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Talk:Man-in-the-middle attack

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This article is developing and not approved.
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 Definition An attack on a communications system in which the attacker deceives the communicating parties so they both talk to him while believing they are talking to each other. [d] [e]
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 Workgroup categories Mathematics, Computers and Military [Categories OK]
 Subgroup category:  Security
 Talk Archive none  English language variant Canadian English

Some things needed

Definitely, some sourcing, and some specific examples, are needed. As the creator, you get to assign the language variant. A definition will be needed.

While it is possible to go to approval without all links being blue, it helps to minimize them. Definitely, the crypto-specific terms used in the definition, such as active attack, need definitions. You may want to have some graphics explaining the sequence; while the article itself is very much in draft, look at Domain Name System security for examples of showing how threats build up, or a simpler step-by-step in anycast -- they are in a PowerPoint file if you'd like it as a template.

Especially when devices such as ATM switches or routers are in the path, and themselves may not run any of the crypto, you need to show how the flow goes to a proxying man-in-the-middle box.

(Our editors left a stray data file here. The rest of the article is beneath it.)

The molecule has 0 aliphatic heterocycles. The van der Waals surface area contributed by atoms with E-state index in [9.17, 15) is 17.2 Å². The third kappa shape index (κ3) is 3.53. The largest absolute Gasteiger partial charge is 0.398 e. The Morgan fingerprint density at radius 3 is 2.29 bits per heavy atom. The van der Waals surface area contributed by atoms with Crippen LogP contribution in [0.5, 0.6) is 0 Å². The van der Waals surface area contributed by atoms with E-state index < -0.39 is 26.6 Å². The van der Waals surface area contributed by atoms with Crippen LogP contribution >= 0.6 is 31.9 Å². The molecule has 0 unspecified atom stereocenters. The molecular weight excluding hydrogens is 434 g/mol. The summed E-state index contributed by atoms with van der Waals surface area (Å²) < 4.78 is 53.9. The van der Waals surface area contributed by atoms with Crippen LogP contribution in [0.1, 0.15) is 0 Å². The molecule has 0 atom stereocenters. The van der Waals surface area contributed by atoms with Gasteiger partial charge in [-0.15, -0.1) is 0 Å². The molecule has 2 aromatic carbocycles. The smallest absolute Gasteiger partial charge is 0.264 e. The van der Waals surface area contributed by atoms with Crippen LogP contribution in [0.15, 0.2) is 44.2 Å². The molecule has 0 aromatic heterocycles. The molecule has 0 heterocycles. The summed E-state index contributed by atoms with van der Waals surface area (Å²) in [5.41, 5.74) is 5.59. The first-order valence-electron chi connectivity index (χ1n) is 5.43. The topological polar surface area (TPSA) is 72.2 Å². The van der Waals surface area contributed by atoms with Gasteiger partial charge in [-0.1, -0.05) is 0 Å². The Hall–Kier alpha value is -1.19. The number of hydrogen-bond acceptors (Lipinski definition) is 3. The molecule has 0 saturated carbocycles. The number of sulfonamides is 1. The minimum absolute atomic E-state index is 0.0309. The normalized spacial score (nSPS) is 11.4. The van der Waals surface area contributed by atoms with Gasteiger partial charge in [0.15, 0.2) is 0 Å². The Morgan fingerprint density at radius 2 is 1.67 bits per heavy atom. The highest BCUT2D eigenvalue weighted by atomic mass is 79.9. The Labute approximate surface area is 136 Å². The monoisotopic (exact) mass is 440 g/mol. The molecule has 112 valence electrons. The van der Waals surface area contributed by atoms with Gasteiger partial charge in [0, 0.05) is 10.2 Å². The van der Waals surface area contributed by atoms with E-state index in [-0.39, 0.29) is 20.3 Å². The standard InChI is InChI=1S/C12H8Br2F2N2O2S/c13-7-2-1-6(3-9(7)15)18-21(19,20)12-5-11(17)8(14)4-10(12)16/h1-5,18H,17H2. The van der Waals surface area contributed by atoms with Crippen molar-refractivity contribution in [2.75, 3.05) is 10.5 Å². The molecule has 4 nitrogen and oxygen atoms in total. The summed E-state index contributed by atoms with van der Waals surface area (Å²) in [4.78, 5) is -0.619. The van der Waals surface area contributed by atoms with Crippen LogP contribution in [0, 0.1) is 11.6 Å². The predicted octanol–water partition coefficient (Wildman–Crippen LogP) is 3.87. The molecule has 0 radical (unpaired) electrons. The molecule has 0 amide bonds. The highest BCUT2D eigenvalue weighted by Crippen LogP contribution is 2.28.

Howard C. Berkowitz 10:59, 15 October 2008 (UTC)

Looks pretty good

If we follow the principle of putting specific techniques/case study detail in subarticles, this is about ready other than flow and copy edit. Howard C. Berkowitz 08:22, 14 June 2010 (UTC)

Facebook as m-i-t-m attack?

They collect data you send to your friends and use it for their own purposes. That is not tehnically m-i-t-m. but privacy advocates don't like it. [1] Sandy Harris 05:27, 7 February 2012 (UTC)

A Cert Authority admits issuing m-i-t-m certs

Intent was allegedly to allow corporate security at a client company to monitor their network. [2]. Company claims other CAs also do this. Sandy Harris 03:19, 13 February 2012 (UTC)